Wednesday, 20 July 2011

Coming back to life

Newcomers to narrow boating might find it hard to believe that canal cruising boats haven't always been 57ft long steel tubes. In the 1960s many were timber-built, not hastily cabin topped old timber working boats either but slimmed down versions of the oak and mahogany cruisers popular on the Broads.
And the most famous builder was Taylors of Chester whose boatyard we are now moored outside. Taylors is probably one of the oldest surviving complete canalside boatyards in the country and dates back to 1845. Its large canopied roof, supported on iron girders and columns resembles a Victorian railway station and under its shelter the Taylor family built their handsome launches.
But as interest in wooden boats waned so the yard slipped into decline and the big dry dock next door was taken part into British Waterways hands.
Fortunately things should be about to take a turn for the better for the Grade II listed site. Earlier this year it got new owners who have taken on a long lease for the yard and the dry dock from British Waterways and who will be working witb BW to get the whole site back into shape.
The new owners are Pete and Yvette Askey, better known to boaters in the London area as JP Marine. They have moved their narrowboat repair, maintenance, BSC and surveying business up to Chester.
I met them today in my continuing quest for oil for Star's lubricant-thirsty engine and, by a fortunate chance, Pete was just off to drive over to the nearest chandlery for supplies so he brought me back a couple of cans.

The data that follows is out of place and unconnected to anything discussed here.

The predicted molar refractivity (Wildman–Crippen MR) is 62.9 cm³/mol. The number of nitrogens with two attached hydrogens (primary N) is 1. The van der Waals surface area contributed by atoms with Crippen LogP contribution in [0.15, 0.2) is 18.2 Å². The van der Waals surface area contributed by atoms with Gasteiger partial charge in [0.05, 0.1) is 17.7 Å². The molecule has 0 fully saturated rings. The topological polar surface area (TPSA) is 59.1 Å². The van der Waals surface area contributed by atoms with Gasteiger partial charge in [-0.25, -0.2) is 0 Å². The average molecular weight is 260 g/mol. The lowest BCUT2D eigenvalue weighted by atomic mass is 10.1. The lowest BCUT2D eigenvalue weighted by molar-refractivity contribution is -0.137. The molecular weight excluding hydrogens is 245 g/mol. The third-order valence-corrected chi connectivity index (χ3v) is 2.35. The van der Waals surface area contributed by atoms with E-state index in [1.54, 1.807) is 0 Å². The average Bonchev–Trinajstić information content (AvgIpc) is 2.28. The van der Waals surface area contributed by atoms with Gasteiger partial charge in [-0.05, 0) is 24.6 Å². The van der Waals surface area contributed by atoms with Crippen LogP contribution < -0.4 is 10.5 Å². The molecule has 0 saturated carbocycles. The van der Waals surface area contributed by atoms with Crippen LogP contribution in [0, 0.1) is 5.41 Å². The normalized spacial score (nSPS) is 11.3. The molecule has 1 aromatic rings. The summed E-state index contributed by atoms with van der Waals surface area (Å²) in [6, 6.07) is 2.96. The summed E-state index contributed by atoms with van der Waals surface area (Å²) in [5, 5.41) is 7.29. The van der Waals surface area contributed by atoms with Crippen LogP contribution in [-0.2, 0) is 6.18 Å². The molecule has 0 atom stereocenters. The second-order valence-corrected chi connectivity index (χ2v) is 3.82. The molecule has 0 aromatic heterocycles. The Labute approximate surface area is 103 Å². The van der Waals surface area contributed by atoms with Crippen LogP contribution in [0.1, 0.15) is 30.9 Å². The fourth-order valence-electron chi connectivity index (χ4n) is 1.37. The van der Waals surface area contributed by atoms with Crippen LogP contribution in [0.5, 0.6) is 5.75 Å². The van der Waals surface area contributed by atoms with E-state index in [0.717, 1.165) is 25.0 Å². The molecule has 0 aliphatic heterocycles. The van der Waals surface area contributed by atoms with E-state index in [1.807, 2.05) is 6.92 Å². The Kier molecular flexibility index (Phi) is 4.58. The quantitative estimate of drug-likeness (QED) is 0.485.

As I have discovered there's a serious shortage of boatyards in the area - virtually nothing at all in the ten miles leading into Chester and less than nothing from here to Ellesmere Port. And to judge by the number of moored craft the demand is surely there. So good luck to Pete and Yvette.


Captain Ahab said...

I have a real passion for Taylors Boats - they marry my childhood memories of the Broads with my love of the canals.
Oh - and we hired one in 1971:

Starman said...

I think they're beautiful too - so long as they belong to other people! We owned a 1933 Banham Broads cruiser and it was years of heartache battling to maintain her.

Anonymous said...

Remember 'Maid of Oak' an attempt to build a modern narrowboat in wood. Full of high tech stuff inside but a solid oak hull you either loved or hated. Even the first years maintance seemed a big over the years not one many would want

Anonymous said...

For Anyone wishing to use this dry dock leased by JP Marine UK Ltd- here's some valuable advice: GET A SECOND OPINION AND ENGAGE AN INDEPENDENT SURVEYOR ! I've just had the most appalling experience of my life here

irvin said...

here's s great blog on narrowboat renovation: